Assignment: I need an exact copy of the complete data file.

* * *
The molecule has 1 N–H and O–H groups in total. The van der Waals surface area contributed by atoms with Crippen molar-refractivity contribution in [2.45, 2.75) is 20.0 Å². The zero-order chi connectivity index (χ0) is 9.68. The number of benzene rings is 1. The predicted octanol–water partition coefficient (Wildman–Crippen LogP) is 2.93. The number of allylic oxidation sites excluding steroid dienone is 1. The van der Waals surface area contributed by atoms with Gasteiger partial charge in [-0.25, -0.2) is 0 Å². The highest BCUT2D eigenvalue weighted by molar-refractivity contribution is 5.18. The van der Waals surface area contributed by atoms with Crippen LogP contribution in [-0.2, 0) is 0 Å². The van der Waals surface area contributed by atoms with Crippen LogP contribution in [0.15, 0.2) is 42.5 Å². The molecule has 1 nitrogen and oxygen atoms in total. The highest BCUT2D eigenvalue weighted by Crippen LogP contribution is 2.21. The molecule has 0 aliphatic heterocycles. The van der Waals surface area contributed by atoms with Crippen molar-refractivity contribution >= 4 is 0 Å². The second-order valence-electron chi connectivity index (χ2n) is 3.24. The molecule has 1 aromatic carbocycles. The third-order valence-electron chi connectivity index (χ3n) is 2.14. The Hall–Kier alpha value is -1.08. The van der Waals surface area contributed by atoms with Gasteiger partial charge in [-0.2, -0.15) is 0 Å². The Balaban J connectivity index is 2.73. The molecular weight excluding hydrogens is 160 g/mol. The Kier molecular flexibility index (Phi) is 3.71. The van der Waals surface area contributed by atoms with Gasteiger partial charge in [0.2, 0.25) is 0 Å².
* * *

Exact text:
The molecule has 1 N–H and O–H groups in total. The van der Waals surface area contributed by atoms with Crippen molar-refractivity contribution in [2.45, 2.75) is 20.0 Å². The zero-order chi connectivity index (χ0) is 9.68. The number of benzene rings is 1. The predicted octanol–water partition coefficient (Wildman–Crippen LogP) is 2.93. The number of allylic oxidation sites excluding steroid dienone is 1. The van der Waals surface area contributed by atoms with Gasteiger partial charge in [-0.25, -0.2) is 0 Å². The highest BCUT2D eigenvalue weighted by molar-refractivity contribution is 5.18. The van der Waals surface area contributed by atoms with Crippen LogP contribution in [-0.2, 0) is 0 Å². The van der Waals surface area contributed by atoms with Crippen LogP contribution in [0.15, 0.2) is 42.5 Å². The molecule has 1 nitrogen and oxygen atoms in total. The highest BCUT2D eigenvalue weighted by Crippen LogP contribution is 2.21. The molecule has 0 aliphatic heterocycles. The van der Waals surface area contributed by atoms with Crippen molar-refractivity contribution >= 4 is 0 Å². The second-order valence-electron chi connectivity index (χ2n) is 3.24. The molecule has 1 aromatic carbocycles. The third-order valence-electron chi connectivity index (χ3n) is 2.14. The Hall–Kier alpha value is -1.08. The van der Waals surface area contributed by atoms with Gasteiger partial charge in [-0.2, -0.15) is 0 Å². The Balaban J connectivity index is 2.73. The molecular weight excluding hydrogens is 160 g/mol. The Kier molecular flexibility index (Phi) is 3.71. The van der Waals surface area contributed by atoms with Gasteiger partial charge in [0.2, 0.25) is 0 Å².